The True Story of Ada

Essentially a political essay.

I Have a Feeling We're Not In Emerald City Anymore by Henry G. Baker or The True Story of Ada, his conjecture on why Ada was conceived to be inherently dysfunctional. A joke? Even in this case is so realistic...


[..] By piecing together information from unclassified documents, we are now able--for the first time--to bring you the real story of the Ada Project, whose secrecy, scope and cost rival those of the Manhattan Project. [..]

[..] the US was facing a `Software Gap' with the Soviets. According to [Davis78], the Soviets had "one of the most potent mathematical communities in the world":

To an unusual extent, software productivity is a research and development activity, and thus it benefits from a relative Soviet strength. ... Thus software would appear to have some relative advantages over hardware, even within the scope of Soviet R&D. ...One of the reasons mathematics has done so well in the Soviet Union is that it is relatively insensitive to the constraints [of high quality materials]... Software may have a similar advantage as long as it can operate within local hardware limitations. [Davis78; emphasis supplied]

Although Soviet computer hardware was inferior, particularly in memory technology (typical Soviet computers had only a few hundred Kbytes of core and a few tens of Mbytes of disk), Soviet software ingenuity might make their hardware disadvantage moot:

The availability of ES hardware has resulted in something of a ... software explosion... [Davis78]

Even more troubling were reports of incredible software productivity from US projects using languages like Lisp, APL, Prolog, Smalltalk and Forth. Entire robotic planning systems with natural language and graphics interfaces were programmed by just one or two people in Lisp. Reams of PL/I code were replaced by a single line of APL. Prolog obsoleted a generation of Cobol programmers. Smalltalk and Logo were taught to children, and raised the spectre of a 12-year-old outproducing a dozen beltway bandits. Perhaps most troubling of all was Forth, with its ability to very quickly program substantial real-time systems that took insignificant amounts of memory.

This software "productivity explosion" threatened the very axiom of American military might--that more is better, and a whole lot more is a whole lot better. Software productivity was expanding faster than software demand, and the trends predicted that by 1997 entire avionics systems would be programmed by a single hacker in sandals, love beads and a pony tail. It looked like a handful of Soviet super-programmers using these powerful new languages might wipe out any advantage from American hardware prowess.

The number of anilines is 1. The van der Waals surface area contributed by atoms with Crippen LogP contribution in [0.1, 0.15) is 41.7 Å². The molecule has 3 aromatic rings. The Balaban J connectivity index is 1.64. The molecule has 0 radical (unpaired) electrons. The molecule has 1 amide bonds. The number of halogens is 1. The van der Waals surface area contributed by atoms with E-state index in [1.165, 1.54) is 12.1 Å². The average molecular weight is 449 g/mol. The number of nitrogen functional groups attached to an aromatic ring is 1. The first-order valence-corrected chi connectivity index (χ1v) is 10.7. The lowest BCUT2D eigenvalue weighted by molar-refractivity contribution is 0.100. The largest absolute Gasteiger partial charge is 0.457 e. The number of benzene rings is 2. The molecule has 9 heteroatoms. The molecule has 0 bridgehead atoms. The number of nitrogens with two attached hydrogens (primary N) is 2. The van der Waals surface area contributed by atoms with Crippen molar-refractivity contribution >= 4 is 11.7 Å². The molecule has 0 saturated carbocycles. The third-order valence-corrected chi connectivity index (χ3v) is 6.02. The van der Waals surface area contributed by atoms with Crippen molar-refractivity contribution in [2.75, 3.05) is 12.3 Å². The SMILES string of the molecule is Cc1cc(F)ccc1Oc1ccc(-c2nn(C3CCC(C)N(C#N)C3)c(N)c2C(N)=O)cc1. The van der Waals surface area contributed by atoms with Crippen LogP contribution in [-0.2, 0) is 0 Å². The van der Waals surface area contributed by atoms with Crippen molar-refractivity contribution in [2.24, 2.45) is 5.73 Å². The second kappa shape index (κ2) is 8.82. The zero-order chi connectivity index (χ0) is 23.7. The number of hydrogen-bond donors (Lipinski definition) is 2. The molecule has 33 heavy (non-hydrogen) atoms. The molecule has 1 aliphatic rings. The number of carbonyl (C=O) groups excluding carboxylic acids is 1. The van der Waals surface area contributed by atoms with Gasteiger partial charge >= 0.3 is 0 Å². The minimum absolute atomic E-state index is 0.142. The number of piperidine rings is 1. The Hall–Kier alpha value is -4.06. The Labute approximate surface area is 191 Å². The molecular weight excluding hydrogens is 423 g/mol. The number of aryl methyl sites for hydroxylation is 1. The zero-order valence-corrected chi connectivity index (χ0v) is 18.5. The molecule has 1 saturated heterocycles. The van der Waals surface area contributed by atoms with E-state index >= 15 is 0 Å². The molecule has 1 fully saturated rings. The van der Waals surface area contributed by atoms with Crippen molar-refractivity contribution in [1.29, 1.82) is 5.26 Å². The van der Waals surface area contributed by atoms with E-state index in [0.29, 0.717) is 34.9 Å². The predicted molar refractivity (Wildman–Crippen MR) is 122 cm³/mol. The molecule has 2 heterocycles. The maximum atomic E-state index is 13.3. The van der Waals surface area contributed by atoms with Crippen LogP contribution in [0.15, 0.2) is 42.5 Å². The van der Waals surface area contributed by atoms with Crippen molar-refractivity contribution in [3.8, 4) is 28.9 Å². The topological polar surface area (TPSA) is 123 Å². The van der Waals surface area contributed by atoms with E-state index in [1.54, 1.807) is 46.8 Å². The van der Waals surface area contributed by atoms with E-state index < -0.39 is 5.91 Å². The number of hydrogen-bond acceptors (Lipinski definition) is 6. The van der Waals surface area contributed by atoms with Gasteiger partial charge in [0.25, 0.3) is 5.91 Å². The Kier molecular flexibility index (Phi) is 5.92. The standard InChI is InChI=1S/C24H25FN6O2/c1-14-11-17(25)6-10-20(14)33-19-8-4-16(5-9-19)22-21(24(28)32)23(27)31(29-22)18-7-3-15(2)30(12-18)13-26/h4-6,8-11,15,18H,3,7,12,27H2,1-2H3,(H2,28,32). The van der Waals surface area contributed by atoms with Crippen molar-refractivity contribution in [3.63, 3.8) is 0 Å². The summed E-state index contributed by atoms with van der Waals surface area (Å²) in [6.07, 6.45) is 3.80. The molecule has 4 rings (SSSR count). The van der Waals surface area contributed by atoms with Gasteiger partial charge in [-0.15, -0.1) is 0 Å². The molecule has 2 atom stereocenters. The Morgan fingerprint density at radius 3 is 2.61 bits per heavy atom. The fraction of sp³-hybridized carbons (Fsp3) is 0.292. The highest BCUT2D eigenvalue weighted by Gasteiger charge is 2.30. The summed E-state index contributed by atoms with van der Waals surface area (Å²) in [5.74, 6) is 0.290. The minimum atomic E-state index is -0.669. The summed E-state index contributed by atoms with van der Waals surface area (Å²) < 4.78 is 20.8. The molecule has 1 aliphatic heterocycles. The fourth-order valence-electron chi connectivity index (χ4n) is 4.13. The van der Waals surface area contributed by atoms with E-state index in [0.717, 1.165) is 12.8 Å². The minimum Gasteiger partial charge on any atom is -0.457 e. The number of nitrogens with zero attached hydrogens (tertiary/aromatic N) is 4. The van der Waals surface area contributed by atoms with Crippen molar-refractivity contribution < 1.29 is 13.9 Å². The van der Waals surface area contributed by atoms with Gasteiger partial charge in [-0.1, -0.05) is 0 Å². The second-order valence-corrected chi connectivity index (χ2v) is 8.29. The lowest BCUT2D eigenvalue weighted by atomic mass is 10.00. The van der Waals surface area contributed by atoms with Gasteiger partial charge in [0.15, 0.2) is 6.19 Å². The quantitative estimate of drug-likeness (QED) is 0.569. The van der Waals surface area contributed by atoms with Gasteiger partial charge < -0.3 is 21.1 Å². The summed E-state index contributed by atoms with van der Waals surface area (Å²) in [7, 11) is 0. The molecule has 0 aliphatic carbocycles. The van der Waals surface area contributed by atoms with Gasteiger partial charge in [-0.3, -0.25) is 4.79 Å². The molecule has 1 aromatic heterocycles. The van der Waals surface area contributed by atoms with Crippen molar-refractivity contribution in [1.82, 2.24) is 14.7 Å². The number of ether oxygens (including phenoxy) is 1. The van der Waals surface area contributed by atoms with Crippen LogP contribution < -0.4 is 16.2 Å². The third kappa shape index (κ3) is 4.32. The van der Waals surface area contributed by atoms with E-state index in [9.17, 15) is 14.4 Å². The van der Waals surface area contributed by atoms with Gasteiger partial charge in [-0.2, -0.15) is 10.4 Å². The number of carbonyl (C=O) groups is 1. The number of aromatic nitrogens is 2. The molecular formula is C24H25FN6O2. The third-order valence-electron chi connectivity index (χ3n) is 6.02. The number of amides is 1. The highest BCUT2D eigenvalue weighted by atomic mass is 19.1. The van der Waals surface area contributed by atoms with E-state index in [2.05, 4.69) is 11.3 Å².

The American military could not afford to ignore this Soviet software threat. Although the massive post-Sputnik spending to upgrade American education had produced some early success, SAT scores soon peaked and began a sickening decline. Joe Geek might not be able to compete mano-a-mano with Ivan Geek.


Even knowledge of the Ada Project's name required the highest clearances and a need-to-know. The code name itself was an inside joke: Ada Augusta, Countess of Lovelace, was a famous armchair programmer/system architect who never in her entire life had gotten a single program to compile, link, or run. {An analogous joke would be giving an Air Force plane the name "Kiwi," after a flightless bird.} Ada's code name was finally declassified--extensive research had shown that no one ever got the inside joke. {`Project Ada' was not the first name suggested; `Project Potemkin' was rejected when it was realized that Soviets might recognize this old Russian ruse.}


We now know that the Ada Project was very successful. Ivan accepted the Ada wizards' humbuggering at face value. At the time of the Fall of Communism, a number of Soviet Ada projects were under way, and afterwards, at least one Soviet Ada compiler was offered for commercial sale over the Internet.

Now that the Wicked Witch of the East is dead, the wizards have finally allowed Ada to evolve into Ada9X, which fixed some of Ada's more egregious dysfunctions. However, even today the brilliance of Ada's original conception still shines brightly through.

That the Ada Project was able to keep its secret for 20 years is a tribute to the dedication and resourcefulness of the wizards of Ada. It wasn't easy being Green--those associated with the Ada Project withstood great criticism and still managed to keep a straight face. The Ada Project cost billions and billions in direct and indirect costs, but who can argue with the result? All of us owe a great debt of gratitude to those in the Ada Project who helped keep America free. We agree with Churchill: "Never in the field of human conflict was so much owed by so many to so few."


The Cold War is gone but... [more to come]

This page is linked from: Ada